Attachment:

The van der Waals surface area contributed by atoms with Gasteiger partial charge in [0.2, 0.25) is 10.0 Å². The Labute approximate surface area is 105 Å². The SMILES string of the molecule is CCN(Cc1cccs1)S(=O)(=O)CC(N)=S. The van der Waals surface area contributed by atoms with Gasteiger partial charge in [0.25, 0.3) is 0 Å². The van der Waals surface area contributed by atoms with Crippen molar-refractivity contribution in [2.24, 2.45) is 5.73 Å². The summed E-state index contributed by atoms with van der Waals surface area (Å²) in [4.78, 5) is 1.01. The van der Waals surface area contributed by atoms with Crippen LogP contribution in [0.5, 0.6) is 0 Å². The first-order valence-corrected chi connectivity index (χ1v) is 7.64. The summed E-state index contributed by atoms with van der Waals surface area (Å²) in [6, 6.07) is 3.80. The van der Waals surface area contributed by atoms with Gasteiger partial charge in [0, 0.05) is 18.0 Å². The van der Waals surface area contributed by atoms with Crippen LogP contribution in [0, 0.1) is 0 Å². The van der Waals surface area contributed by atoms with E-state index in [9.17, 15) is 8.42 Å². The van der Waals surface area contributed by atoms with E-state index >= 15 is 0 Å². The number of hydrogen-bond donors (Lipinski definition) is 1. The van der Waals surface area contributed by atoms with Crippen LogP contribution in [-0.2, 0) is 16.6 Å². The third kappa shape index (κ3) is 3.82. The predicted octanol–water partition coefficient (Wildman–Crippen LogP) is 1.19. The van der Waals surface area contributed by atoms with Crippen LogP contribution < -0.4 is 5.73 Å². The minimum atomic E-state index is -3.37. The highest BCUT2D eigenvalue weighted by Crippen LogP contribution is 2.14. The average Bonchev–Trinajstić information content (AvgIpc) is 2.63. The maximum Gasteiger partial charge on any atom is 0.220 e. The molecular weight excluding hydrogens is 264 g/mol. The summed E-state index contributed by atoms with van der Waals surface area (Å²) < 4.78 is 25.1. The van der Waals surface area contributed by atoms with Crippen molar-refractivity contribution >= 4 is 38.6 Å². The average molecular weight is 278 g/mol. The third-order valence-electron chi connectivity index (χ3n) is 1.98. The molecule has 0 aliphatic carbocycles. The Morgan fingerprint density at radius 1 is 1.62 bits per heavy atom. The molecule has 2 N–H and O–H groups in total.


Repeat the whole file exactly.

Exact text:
The van der Waals surface area contributed by atoms with Gasteiger partial charge in [0.2, 0.25) is 10.0 Å². The Labute approximate surface area is 105 Å². The SMILES string of the molecule is CCN(Cc1cccs1)S(=O)(=O)CC(N)=S. The van der Waals surface area contributed by atoms with Gasteiger partial charge in [0.25, 0.3) is 0 Å². The van der Waals surface area contributed by atoms with Crippen molar-refractivity contribution in [2.24, 2.45) is 5.73 Å². The summed E-state index contributed by atoms with van der Waals surface area (Å²) in [4.78, 5) is 1.01. The van der Waals surface area contributed by atoms with Crippen LogP contribution in [0.5, 0.6) is 0 Å². The first-order valence-corrected chi connectivity index (χ1v) is 7.64. The summed E-state index contributed by atoms with van der Waals surface area (Å²) in [6, 6.07) is 3.80. The van der Waals surface area contributed by atoms with Gasteiger partial charge in [0, 0.05) is 18.0 Å². The van der Waals surface area contributed by atoms with Crippen LogP contribution in [0, 0.1) is 0 Å². The van der Waals surface area contributed by atoms with E-state index in [9.17, 15) is 8.42 Å². The van der Waals surface area contributed by atoms with E-state index >= 15 is 0 Å². The number of hydrogen-bond donors (Lipinski definition) is 1. The van der Waals surface area contributed by atoms with Crippen LogP contribution in [-0.2, 0) is 16.6 Å². The third kappa shape index (κ3) is 3.82. The predicted octanol–water partition coefficient (Wildman–Crippen LogP) is 1.19. The van der Waals surface area contributed by atoms with Crippen LogP contribution < -0.4 is 5.73 Å². The minimum atomic E-state index is -3.37. The highest BCUT2D eigenvalue weighted by Crippen LogP contribution is 2.14. The average Bonchev–Trinajstić information content (AvgIpc) is 2.63. The maximum Gasteiger partial charge on any atom is 0.220 e. The molecular weight excluding hydrogens is 264 g/mol. The summed E-state index contributed by atoms with van der Waals surface area (Å²) < 4.78 is 25.1. The van der Waals surface area contributed by atoms with Crippen molar-refractivity contribution >= 4 is 38.6 Å². The average molecular weight is 278 g/mol. The third-order valence-electron chi connectivity index (χ3n) is 1.98. The molecule has 0 aliphatic carbocycles. The Morgan fingerprint density at radius 1 is 1.62 bits per heavy atom. The molecule has 2 N–H and O–H groups in total.